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Yates Racing will replace 2000 Cup champion Bobby Labonte in its No. 96 Ford with Roush Fenway Nationwide Series driver Erik Darnell in seven of the remaining 12 Sprint Cup Series races in 2009, team co-owner Max Jones told ESPN.com on Monday.
The decision, Jones said, is neither a reflection on Labonte, nor the team. Rather, he said, it's the latest example of how teams must adapt in a difficult economy.
"There's an opportunity here, where I had races that we were on hook for, basically trying to find sponsorship for Bobby and put it together," Jones said. "And there's an opportunity with Erik to get it. We'd like to take a look at him, and Ford Racing would, too. So this is an opportunity to help fund [the team], and give Erik a chance to see if he can do his business in Sprint Cup."
Darnell will debut in the No. 96 Ford this weekend at Atlanta Motor Speedway, and plans to run Loudon, Kansas, Talladega, Texas, Phoenix and Homestead, as well."This is a move that will be beneficial to Yates Racing surviving this difficult economic time," Labonte said in a statement. "Of course, I'm disappointed that the sponsorship environment is so challenging right now, but I intend to make the most out of the remaining races that I'm behind the wheel."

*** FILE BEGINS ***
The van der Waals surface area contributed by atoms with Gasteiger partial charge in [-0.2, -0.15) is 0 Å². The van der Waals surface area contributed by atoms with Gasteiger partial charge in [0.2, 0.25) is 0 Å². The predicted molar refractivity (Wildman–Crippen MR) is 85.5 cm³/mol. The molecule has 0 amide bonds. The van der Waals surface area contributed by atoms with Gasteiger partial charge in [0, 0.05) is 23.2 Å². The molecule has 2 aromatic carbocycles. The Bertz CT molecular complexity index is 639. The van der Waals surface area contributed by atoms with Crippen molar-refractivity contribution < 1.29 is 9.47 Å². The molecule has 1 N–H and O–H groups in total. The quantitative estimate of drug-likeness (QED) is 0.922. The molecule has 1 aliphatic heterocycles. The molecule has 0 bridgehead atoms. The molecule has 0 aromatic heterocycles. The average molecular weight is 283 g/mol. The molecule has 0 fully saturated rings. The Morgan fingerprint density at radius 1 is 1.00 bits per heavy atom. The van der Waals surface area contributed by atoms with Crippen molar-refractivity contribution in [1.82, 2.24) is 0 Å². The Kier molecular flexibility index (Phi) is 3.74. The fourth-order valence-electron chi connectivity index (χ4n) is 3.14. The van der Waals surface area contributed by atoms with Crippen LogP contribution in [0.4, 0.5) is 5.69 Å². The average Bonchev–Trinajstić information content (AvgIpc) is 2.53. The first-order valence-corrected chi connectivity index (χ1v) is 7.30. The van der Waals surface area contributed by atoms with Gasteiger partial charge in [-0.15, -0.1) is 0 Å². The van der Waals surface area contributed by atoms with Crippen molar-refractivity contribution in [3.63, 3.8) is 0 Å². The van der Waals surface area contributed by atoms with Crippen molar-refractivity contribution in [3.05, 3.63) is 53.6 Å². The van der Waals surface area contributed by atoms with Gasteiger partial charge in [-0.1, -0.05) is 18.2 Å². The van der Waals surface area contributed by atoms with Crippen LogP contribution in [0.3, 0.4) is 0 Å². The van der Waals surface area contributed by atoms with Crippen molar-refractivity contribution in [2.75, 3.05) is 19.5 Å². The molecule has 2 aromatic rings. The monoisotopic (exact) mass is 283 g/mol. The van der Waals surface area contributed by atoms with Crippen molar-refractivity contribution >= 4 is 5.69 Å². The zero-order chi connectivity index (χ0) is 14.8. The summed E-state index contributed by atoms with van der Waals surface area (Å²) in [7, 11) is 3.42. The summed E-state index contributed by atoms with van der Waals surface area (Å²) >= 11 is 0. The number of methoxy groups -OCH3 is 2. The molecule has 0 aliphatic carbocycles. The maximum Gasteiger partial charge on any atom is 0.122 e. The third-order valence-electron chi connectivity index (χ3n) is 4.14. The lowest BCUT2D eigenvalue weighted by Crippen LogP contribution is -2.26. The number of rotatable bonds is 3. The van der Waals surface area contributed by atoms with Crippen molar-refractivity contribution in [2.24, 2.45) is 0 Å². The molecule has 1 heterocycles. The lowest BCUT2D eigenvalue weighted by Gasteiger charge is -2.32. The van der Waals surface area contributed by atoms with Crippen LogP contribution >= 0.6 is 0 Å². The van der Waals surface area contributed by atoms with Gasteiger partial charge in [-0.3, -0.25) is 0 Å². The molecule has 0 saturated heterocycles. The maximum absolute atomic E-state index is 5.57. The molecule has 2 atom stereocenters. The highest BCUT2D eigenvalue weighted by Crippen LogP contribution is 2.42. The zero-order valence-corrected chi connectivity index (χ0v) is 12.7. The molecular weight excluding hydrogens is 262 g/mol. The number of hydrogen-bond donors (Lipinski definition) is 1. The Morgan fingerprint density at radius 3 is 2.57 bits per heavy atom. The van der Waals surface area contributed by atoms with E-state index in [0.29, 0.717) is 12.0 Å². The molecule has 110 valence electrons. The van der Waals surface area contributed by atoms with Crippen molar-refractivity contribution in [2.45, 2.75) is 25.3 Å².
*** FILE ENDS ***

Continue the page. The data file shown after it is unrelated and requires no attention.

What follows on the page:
That leaves Richmond, Dover, Fontana, Charlotte and Martinsville for Labonte, who Jones called a "class act."
"He's a champion and a really smart guy," Jones said. "He's not happy about it. When I was a driver, I wanted to drive every day, too. But he has these five races left, and the opportunity to do really well. He's still working with the team, and working on stuff to make it better."
Jones said Yates Racing is working hard on 2010, as well. He said Paul Menard will be back in the No. 98 Ford, and that Yates wants to run two cars. In fact, he said, they'd rather run three, and mentioned Jamie McMurray as a potential driver in a third car. The main issue is dollars to fund it.
"We're still looking for money," Jones said. "This is an opportunity to shake things up, and get some new sponsors on our cars and a different driver in them. This, hopefully, puts us on the map a little bit more.
"It's a money deal, and a good look at Erik. Maybe other teams that do start-and-park can run white cars, but I'm not in a position to do that. I don't want to do that if I have the opportunity to do something different."
Jones ran a third car at the outset of 2009 with driver Travis Kvapil. They performed well, but were unable to find proper funding to continue on.
The economy "is not news," Jones said. "The economy has been tough all year. I ran a white car at beginning of the year and ran really well with Travis in it, and couldn't find money. I'm not only guy having problems like this, finding right amount of sponsorship to fund programs. If you don't mix it up and do things a little different, you may never find it."Marty Smith is a contributor to ESPN's NASCAR coverage. He can be reached at ESPNsider@aol.com.